Heading up the slope first to the coastal lookout, the track cut inland towards a historical gun placement. I kept a similar line on another track until back on tarmac, I took the road down to Colin Flat beach. I was fairly sure I could walk back to Manly via the coast, and thankfully was proven right. From Colin Flat beach, a track led round to Little Manly beach where a plethora of boats were moored up a little offshore. Then it was just a matter of following the road behind here round the headland to Manly Yacht Club at Cabbage Tree Bay, where the path led round to Manly wharf. By now very hungry, I ate here ahead of catching the ferry to Watson’s Bay.

 

I’ve been to Watson’s Bay a couple of times, but never from Manly. The private ferry that cuts from this North Head settlement to the South Head settlement has limited times and is not included in the Opal card. But it saved a massive amount of time by removing the need to detour via Circular Quay so it was well worth it. One of the differences between South Head and North Head is that you can see the city skyline from the south. From Watson’s Bay itself but also on the coastal walk round Green Point Reserve and Camp Cove there are a myriad of view points to look back across to the buildings of the CBD. Camp Cove is a cute little beach and round from here is a popular walk that passes a nudist beach and round to the Hornby lighthouse which stands tall at South Head. By the time I’d completed the loop to the Gap, a dramatic cliff at the back of Watson’s Bay, and followed the cliff walk a little further south to Don Ritchie grove, the clouds had moved in and it seemed altogether darker. Back at the ferry wharf, I watched a pelican waiting patiently outside a fish restaurant before catching the last ferry back to Circular Quay.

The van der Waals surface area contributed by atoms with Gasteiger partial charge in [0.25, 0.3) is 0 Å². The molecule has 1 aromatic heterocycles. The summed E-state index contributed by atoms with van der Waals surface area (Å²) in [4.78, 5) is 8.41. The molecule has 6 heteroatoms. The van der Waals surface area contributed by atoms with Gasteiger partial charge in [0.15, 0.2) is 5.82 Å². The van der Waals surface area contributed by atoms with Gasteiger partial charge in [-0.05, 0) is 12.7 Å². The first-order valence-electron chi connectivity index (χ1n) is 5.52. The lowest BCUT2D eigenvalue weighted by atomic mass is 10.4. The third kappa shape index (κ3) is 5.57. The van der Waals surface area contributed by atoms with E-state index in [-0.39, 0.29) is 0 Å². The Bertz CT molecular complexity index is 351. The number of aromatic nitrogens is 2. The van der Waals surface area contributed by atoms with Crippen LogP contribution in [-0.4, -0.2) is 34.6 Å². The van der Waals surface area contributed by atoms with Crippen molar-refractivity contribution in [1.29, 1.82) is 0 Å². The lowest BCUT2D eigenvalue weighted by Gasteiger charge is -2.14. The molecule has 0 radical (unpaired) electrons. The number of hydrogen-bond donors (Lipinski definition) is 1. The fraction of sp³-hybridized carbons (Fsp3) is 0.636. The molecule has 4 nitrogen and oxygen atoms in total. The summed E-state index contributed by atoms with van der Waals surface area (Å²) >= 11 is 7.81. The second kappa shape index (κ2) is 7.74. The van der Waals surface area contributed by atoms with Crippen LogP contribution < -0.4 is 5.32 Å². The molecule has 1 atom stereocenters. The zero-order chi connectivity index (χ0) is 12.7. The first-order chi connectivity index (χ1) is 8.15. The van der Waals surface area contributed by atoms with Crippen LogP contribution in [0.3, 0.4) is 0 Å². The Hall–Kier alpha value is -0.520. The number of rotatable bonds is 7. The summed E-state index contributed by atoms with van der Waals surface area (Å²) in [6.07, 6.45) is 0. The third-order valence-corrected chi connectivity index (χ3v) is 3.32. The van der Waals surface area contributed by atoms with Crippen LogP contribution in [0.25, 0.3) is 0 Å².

In the gathering darkness I caught the ferry to Taronga Zoo for my first experience of Vivid Sydney. Whereas the main light displays of Vivid are free to walk around, the zoo’s display is a ticketed and time-slotted event that I decided to go to. Buses awaited the ferry’s arrival and in hoards we were taken up the hill to the main zoo entrance where a reasonably well organised queuing system had me inside with relative ease. Following a set route around the zoo, there were ample displays to look at but it was incredibly mobbed. I hate crowds and this was only just bearable but despite the masses, it was well worth the money.